Quick Bites – N&O Article
One of most popular sandwiches at Poppyseed Market is the grilled pimento cheese. Owner/chef Julia McGovern makes the pimento cheese from a generations-old family recipe that includes aged white cheddar, pimentos and – this next part will come as a shock to many Southerners who grew up watching their mamas make it – not a bit of mayonnaise. It’s still somehow spreadable and so rich that takeout tubs of the stuff have been known to be given as hostess gifts. Melted between two slices of grilled bread, it’s gooey, cheesy bliss.
It’s also typical of what makes Poppyseed Market special. McGovern takes pride in making everything from scratch, from the house-roasted chicken in the chicken salad to the potato chips that come with sandwiches. Family recipes are woven throughout her culinary repertoire, but “tradition-bound” is the last thing that comes to mind when you’re perusing the offering at Poppyseed Market. Among the sandwich options, for instance, you’ll find two versions of a specialty seldom seen hereabouts, called the spiedie: the traditional version that her husband fondly recalls from his childhood in Binghamton, N.Y. (bite-size pieces of marinated grilled chicken on soft Italian white bread) and a variation dressed up for Julia McGovern’s own Carolina-bred taste with lettuce, tomato and Havarti.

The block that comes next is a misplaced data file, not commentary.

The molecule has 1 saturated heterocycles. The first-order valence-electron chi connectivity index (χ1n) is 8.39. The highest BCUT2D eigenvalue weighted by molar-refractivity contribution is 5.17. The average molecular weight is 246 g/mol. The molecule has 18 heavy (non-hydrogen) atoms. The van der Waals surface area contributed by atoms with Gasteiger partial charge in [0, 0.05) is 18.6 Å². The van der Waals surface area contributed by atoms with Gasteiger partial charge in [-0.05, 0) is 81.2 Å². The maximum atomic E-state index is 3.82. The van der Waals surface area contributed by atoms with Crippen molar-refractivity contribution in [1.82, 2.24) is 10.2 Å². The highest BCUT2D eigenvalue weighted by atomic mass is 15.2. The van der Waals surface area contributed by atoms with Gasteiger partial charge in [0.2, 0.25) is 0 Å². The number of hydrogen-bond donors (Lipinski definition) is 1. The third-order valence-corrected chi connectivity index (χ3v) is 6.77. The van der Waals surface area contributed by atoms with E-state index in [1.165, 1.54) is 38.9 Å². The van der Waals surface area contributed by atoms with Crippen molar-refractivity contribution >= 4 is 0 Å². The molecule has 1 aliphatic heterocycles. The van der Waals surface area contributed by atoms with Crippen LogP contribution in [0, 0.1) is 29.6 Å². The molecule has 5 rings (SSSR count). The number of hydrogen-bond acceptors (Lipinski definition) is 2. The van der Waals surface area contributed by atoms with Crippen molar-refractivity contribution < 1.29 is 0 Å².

In the display case, among the entrees you can enjoy in the restaurant or take home, you’ll find a traditional meat lasagna alongside a distinctive butternut squash lasagna made from a recipe McGovern got from her mother. The mac and cheese is made from a recipe handed down from her grandmother. Her brother-in-law, who grew up tossing pizzas in New York, contributes a selection of gourmet-topping pizzas now that the restaurant has expanded its hours to include dinner (Monday-Thursday, 11 a.m. to 9 p.m. – Friday & Saturday, 11am-10pm). You might say the oatmeal cranberry cookies, made from a recipe discovered “one time when we ran out of raisins,” she got from Aunt Serendipity.
“It isn’t fast food,” McGovern says, though the service is commendably efficient and friendly even at lunchtime, when the place can get really busy. Combined with Poppyseed Market’s cheery setting and eclectic culinary pedigree, it all blends together smoothly somehow in a way that puts a satisfied smile on your face. Just like that pimento cheese, come to think of it.